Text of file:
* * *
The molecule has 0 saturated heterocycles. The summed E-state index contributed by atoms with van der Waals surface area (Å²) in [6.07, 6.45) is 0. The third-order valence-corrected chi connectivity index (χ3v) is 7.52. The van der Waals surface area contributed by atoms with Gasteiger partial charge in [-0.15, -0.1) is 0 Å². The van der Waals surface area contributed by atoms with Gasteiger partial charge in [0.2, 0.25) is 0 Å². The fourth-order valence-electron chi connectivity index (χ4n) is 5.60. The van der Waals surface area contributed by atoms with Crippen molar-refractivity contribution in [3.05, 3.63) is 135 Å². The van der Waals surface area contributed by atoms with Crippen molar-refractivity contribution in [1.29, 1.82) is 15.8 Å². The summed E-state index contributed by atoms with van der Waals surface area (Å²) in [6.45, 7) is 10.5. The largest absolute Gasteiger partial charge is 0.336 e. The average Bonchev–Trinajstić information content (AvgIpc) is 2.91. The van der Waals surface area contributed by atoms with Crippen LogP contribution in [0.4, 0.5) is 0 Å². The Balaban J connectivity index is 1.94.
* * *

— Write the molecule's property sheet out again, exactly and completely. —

The molecule has 0 saturated heterocycles. The summed E-state index contributed by atoms with van der Waals surface area (Å²) in [6.07, 6.45) is 0. The third-order valence-corrected chi connectivity index (χ3v) is 7.52. The van der Waals surface area contributed by atoms with Gasteiger partial charge in [-0.15, -0.1) is 0 Å². The van der Waals surface area contributed by atoms with Gasteiger partial charge in [0.2, 0.25) is 0 Å². The fourth-order valence-electron chi connectivity index (χ4n) is 5.60. The van der Waals surface area contributed by atoms with Crippen molar-refractivity contribution in [3.05, 3.63) is 135 Å². The van der Waals surface area contributed by atoms with Crippen molar-refractivity contribution in [1.29, 1.82) is 15.8 Å². The summed E-state index contributed by atoms with van der Waals surface area (Å²) in [6.45, 7) is 10.5. The largest absolute Gasteiger partial charge is 0.336 e. The average Bonchev–Trinajstić information content (AvgIpc) is 2.91. The van der Waals surface area contributed by atoms with Crippen LogP contribution in [0.4, 0.5) is 0 Å². The Balaban J connectivity index is 1.94.